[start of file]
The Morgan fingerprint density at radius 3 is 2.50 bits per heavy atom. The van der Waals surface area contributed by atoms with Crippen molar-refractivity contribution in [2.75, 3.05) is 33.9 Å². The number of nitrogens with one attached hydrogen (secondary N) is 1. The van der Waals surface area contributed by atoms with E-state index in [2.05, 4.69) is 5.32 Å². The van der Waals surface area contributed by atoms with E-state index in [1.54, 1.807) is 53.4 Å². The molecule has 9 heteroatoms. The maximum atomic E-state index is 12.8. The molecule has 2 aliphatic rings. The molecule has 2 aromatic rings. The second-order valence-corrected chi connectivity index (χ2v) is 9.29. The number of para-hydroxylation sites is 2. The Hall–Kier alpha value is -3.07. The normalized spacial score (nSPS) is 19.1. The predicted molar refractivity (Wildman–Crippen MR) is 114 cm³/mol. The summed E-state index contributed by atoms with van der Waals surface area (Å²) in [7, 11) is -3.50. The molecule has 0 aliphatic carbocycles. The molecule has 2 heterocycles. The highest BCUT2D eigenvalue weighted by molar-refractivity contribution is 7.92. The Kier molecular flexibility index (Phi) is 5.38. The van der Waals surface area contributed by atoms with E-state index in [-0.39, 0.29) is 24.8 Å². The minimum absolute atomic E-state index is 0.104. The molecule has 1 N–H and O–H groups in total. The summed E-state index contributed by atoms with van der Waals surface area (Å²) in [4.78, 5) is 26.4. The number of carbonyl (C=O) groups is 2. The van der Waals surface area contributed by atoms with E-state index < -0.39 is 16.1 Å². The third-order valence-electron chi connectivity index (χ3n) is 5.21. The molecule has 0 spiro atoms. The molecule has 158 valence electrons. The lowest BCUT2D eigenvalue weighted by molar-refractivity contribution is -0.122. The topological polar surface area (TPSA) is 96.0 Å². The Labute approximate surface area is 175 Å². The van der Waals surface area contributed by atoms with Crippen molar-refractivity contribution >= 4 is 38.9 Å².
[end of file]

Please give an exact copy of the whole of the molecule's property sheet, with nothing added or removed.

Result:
The Morgan fingerprint density at radius 3 is 2.50 bits per heavy atom. The van der Waals surface area contributed by atoms with Crippen molar-refractivity contribution in [2.75, 3.05) is 33.9 Å². The number of nitrogens with one attached hydrogen (secondary N) is 1. The van der Waals surface area contributed by atoms with E-state index in [2.05, 4.69) is 5.32 Å². The van der Waals surface area contributed by atoms with E-state index in [1.54, 1.807) is 53.4 Å². The molecule has 9 heteroatoms. The maximum atomic E-state index is 12.8. The molecule has 2 aliphatic rings. The molecule has 2 aromatic rings. The second-order valence-corrected chi connectivity index (χ2v) is 9.29. The number of para-hydroxylation sites is 2. The Hall–Kier alpha value is -3.07. The normalized spacial score (nSPS) is 19.1. The predicted molar refractivity (Wildman–Crippen MR) is 114 cm³/mol. The summed E-state index contributed by atoms with van der Waals surface area (Å²) in [7, 11) is -3.50. The molecule has 0 aliphatic carbocycles. The molecule has 2 heterocycles. The highest BCUT2D eigenvalue weighted by molar-refractivity contribution is 7.92. The Kier molecular flexibility index (Phi) is 5.38. The van der Waals surface area contributed by atoms with E-state index in [-0.39, 0.29) is 24.8 Å². The minimum absolute atomic E-state index is 0.104. The molecule has 1 N–H and O–H groups in total. The summed E-state index contributed by atoms with van der Waals surface area (Å²) in [4.78, 5) is 26.4. The number of carbonyl (C=O) groups is 2. The van der Waals surface area contributed by atoms with E-state index < -0.39 is 16.1 Å². The third-order valence-electron chi connectivity index (χ3n) is 5.21. The molecule has 0 spiro atoms. The molecule has 158 valence electrons. The lowest BCUT2D eigenvalue weighted by molar-refractivity contribution is -0.122. The topological polar surface area (TPSA) is 96.0 Å². The Labute approximate surface area is 175 Å². The van der Waals surface area contributed by atoms with Crippen molar-refractivity contribution >= 4 is 38.9 Å².